While micro-etching the transparent ITO is no more expensive than conventional etching, the semi-conductor class equipment is a very expensive capital acquisition which is amortized into the product.

You do not want to have tiny borders on your product unless there is no other option, because this second step is expensive.  Normally a projected capacitive screen is made by micro-etching the ITO in the visible touch area.  After this etching step, the glass is put back into the sputtering chamber and an opaque layer of MAM is coated over the top of the etched ITO.  Then the metallic layer is micro-etched again to create the fine lines at the edge. While the iPhone has micro-etched borders, the iPad does not which helps control the cost.

There is an even more expensive way to make your projected capacitive part known as “SITO”, for single sided ITO, which requires three trips to the sputtering chamber and three trips through the micro-etch line…..but I am not going to say any more so as to not encourage you…….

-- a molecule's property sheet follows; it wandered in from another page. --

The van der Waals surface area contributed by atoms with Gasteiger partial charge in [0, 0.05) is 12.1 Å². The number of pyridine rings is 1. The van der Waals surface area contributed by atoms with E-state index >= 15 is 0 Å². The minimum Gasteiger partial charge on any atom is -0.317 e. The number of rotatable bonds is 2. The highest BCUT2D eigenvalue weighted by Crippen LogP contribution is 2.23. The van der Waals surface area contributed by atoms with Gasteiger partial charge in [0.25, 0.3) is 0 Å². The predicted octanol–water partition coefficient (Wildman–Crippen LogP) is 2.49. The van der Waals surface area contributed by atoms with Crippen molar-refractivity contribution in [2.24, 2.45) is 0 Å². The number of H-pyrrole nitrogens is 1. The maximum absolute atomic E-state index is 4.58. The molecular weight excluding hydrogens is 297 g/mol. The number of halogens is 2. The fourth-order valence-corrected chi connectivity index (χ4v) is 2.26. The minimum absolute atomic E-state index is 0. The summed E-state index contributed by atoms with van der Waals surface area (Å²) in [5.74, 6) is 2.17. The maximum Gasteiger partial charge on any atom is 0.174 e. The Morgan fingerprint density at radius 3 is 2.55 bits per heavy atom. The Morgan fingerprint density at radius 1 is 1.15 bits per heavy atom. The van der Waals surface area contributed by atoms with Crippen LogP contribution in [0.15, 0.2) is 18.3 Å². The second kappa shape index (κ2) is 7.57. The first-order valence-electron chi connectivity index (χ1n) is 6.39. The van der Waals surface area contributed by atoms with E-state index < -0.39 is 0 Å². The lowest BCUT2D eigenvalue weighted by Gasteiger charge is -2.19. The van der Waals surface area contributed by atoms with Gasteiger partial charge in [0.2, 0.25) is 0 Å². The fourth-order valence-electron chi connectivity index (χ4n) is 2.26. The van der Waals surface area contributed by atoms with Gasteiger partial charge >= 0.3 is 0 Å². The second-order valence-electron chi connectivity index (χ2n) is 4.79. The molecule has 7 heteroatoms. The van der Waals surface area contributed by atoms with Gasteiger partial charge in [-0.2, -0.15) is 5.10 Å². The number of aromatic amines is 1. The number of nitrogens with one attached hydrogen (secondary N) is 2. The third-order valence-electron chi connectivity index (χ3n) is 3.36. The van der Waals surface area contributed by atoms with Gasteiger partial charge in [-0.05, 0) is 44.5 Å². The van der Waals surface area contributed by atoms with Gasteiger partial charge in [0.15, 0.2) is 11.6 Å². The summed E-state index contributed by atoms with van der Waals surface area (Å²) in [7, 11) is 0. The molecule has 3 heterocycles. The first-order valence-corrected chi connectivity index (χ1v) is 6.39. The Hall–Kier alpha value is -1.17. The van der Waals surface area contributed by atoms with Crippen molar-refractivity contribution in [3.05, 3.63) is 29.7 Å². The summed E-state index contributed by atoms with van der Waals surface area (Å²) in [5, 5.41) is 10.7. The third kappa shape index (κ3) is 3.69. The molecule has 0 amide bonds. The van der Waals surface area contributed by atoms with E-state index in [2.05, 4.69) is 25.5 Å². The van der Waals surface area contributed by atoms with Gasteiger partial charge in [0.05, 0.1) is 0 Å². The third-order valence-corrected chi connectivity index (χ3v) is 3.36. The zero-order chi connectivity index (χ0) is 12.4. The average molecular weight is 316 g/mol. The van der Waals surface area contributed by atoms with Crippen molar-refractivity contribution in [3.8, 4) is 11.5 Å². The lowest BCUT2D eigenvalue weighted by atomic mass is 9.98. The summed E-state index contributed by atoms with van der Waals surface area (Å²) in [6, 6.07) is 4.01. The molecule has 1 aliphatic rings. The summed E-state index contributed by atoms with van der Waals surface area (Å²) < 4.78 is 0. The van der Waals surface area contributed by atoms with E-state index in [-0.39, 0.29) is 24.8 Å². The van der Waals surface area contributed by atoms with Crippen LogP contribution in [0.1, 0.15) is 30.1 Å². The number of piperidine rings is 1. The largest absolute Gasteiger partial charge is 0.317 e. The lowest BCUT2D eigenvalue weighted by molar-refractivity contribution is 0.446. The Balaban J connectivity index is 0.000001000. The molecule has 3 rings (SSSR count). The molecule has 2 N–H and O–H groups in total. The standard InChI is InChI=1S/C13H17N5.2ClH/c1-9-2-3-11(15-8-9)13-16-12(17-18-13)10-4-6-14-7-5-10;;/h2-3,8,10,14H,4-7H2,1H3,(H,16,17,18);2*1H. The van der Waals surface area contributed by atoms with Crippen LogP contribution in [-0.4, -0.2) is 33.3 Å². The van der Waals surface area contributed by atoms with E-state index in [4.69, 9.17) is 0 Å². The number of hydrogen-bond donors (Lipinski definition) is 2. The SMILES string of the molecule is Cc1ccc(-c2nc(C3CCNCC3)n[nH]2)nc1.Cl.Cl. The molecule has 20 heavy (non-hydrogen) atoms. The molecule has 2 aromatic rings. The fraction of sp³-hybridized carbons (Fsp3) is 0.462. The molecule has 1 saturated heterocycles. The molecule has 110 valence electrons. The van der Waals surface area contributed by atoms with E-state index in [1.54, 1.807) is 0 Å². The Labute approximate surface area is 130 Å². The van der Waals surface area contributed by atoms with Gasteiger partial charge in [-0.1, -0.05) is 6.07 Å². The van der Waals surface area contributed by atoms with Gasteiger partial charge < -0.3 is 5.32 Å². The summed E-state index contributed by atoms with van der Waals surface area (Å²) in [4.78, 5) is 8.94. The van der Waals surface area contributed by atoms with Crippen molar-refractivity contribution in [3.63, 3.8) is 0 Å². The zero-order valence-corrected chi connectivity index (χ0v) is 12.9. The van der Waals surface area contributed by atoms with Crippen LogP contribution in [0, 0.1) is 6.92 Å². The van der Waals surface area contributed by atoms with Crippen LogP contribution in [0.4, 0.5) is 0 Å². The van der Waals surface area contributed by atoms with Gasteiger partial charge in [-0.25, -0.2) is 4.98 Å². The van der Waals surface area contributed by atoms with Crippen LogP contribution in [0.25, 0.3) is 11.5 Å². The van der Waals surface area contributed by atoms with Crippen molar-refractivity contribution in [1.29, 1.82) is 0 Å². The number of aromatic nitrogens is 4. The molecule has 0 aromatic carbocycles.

Touch Guy

I’m working on an open source 17″ tablet for the DIY 3D printing community and am in desperate need of a 17″ – 17.1″ USB multi-touch screen overlay with a 16:9 or 16:10 aspect ratio. So far, I am only coming across single touch resistive and IR multi touch panels. We only really need dual touch panels with as good light transparency as possible, as these are graphics editing machines we are making. Projective capacitive panels would be the ideal technology I assume. How can I find such a beast?

So you want a 17 inch projected capacitive touch screen and are having a tough time finding one? You have chosen wisely, because for the printing business, you will want the super sharp image that you get using this optically clear technology.